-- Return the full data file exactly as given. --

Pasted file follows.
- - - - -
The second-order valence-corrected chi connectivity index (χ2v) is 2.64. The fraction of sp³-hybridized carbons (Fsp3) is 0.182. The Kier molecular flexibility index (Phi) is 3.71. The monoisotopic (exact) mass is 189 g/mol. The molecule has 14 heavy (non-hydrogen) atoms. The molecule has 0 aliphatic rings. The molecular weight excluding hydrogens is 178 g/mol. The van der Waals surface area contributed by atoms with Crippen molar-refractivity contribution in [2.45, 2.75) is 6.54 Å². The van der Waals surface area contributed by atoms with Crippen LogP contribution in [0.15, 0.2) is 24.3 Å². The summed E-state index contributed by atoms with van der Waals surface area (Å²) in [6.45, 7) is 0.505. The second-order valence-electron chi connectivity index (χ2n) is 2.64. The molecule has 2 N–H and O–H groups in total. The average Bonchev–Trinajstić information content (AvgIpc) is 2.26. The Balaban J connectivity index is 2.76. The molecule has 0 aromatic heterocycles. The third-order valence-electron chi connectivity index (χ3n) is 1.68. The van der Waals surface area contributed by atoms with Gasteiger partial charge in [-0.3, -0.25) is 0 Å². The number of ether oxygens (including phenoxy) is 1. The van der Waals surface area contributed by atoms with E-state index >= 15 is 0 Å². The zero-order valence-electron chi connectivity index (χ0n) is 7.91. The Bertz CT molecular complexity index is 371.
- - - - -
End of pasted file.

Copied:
The second-order valence-corrected chi connectivity index (χ2v) is 2.64. The fraction of sp³-hybridized carbons (Fsp3) is 0.182. The Kier molecular flexibility index (Phi) is 3.71. The monoisotopic (exact) mass is 189 g/mol. The molecule has 14 heavy (non-hydrogen) atoms. The molecule has 0 aliphatic rings. The molecular weight excluding hydrogens is 178 g/mol. The van der Waals surface area contributed by atoms with Crippen molar-refractivity contribution in [2.45, 2.75) is 6.54 Å². The van der Waals surface area contributed by atoms with Crippen LogP contribution in [0.15, 0.2) is 24.3 Å². The summed E-state index contributed by atoms with van der Waals surface area (Å²) in [6.45, 7) is 0.505. The second-order valence-electron chi connectivity index (χ2n) is 2.64. The molecule has 2 N–H and O–H groups in total. The average Bonchev–Trinajstić information content (AvgIpc) is 2.26. The Balaban J connectivity index is 2.76. The molecule has 0 aromatic heterocycles. The third-order valence-electron chi connectivity index (χ3n) is 1.68. The van der Waals surface area contributed by atoms with Gasteiger partial charge in [-0.3, -0.25) is 0 Å². The number of ether oxygens (including phenoxy) is 1. The van der Waals surface area contributed by atoms with E-state index >= 15 is 0 Å². The zero-order valence-electron chi connectivity index (χ0n) is 7.91. The Bertz CT molecular complexity index is 371.